I read The Potomac Current and Undertow. Jurassic Bark. I read NAS Confusion. WWVB too. I read a lot of blogs. But I’m only going to list so many. And for right now, I only get to choose one.

It wasn’t a hard decision for me. It’s the one I miss when I don’t read it for a few days. It’s the one that makes me think and the one that makes me laugh most often. It’s Just an Earth-Bound Misfit, I. I normally refer to it as Earth-Bound Misfit. But don’t let me lead you astray. If you’re kind of slow (like me), you should Google the title. (I swear I never thought of it until I was writing this.)

I thought of warning you about the language at Earth-Bound Misfit. But I never warned you about the language at The Main Bang did I ? I thought of warning you about the politics. But I don’t know why. I mean -- seriously -- how much warning do thinking adults really need ? Be sure to read the “Rules of the House” that are listed down the right side:

”Rule No. 1:

Comment if you like. I'll delete it if you piss me off. So play nice. Read this before you comment on anything. Violators will be dealt with. “


If that doesn’t clue you in -- that you’re about to read something wonderfully different, thoughtful, irreverent and witty -- then you’ve probably stumbled upon this blog by accident. Stumble on.

I hope you’ll give Earth-Bound Misfit a try. And I hope you enjoy it as much as I do. I don’t always agree with her but she always makes me think. She’s made some serious mistakes in her choice of lifestyles...but if I refused to associate with all the cat people in the world I’d miss out on a lot in life. Nobody’s perfect.

Don Brown
October 6, 2009

Monday, October 05, 2009

SC Has Nothing on GA



That’s GA as in Georgia -- not General Aviation. (Distracting thought ---> That would make a nice ad campaign, huh -- GA for GA ?) South Carolina might have Joe Wilson but Georgia has my Congressman -- Lynn Westmoreland. Joe is famous for two words -- “You lie”. Lynn is famous for one word -- “uppity”. Well, that and his appearance on the The Colbert Report.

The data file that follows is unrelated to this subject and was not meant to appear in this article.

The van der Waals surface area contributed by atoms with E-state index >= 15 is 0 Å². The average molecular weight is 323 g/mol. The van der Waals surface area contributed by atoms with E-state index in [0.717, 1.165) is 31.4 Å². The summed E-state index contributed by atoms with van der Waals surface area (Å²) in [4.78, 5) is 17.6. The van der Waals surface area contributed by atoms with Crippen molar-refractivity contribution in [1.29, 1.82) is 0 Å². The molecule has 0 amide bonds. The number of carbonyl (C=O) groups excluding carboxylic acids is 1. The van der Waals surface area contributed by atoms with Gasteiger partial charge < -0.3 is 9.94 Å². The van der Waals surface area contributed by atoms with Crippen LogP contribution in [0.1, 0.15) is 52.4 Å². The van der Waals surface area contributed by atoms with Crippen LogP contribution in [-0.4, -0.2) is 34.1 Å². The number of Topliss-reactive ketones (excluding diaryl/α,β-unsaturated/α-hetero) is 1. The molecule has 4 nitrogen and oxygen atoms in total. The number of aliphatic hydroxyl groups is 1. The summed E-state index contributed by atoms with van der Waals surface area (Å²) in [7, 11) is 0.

At the risk of pointing out the obvious, Joe and Lynn are both white. Our President is only half white. We keep telling everyone (that will listen) that race isn’t a problem in America. Not even down here in the South. But our half white President is “black”. Not half black, mind you, but “black”. I wonder what we think that says about us. Hopefully, the fact that Barack Obama is our President speaks for our country louder than our words.

Anyway, this morning I opened up the monthly newsletter I get from my Congressman -- Lynn Westmoreland.

World's autocrats swoon for Obama

“There aren’t many calls to my office from Georgia’s 3rd Congressional District praising the policies of President Obama.”

“Sure, his leftist agenda on deficit spending, cap-and-trade, tax increases and a proposed government takeover of health care....”

“If you’re a national leader who suppresses freedom of speech, jails political opponents on trumped charges or presides over a corrupt regime, you’ve probably had some glowing remarks for our president lately.”

“Venezuela’s Hugo Chavez was equally effusive, albeit in his own unique way.”

“Chavez's buddy Fidel Castro jumped on the bandwagon to praise Obama’s strong language on addressing climate change... “

“Perhaps we can laugh off some of the bluster of Chavez and Gaddafi. On the other hand, we should look warily at any praise coming from Russian Prime Minister Vladimir Putin.”


There’s sort of a “P.S.” to this diatribe -- “Corps' handing of river saved lives “ gets three sentences.

I really wonder if there is another district in the country that gets this sort of message from their Congressman. Besides some district in South Carolina that is.

On Friday, I told you to go read Robert Reich’s blog.

”Unemployment of this magnitude and duration also translates into ugly politics, because fear and anxiety are fertile grounds for demagogues weilding the politics of resentment against immigrants, blacks, the poor, government leaders, business leaders, Jews, and other easy targets. It's already started. Next year is a mid-term election. Be prepared for worse.“

In reading some other blog and following their links, I stumbled across this little piece of history that I didn’t know about.



”A famous handbill circulated on November 21, 1963 In Dallas, Texas. One day before the assassination of John F. Kennedy.“

Read the charges on that handbill carefully and compare them to what you hear in the today’s environment. Words have consequences. I think everyone needs to take a step back, take a deep breath and choose their words a little more carefully. What do you think Congressman Westmoreland ?

Don Brown
October 5, 2009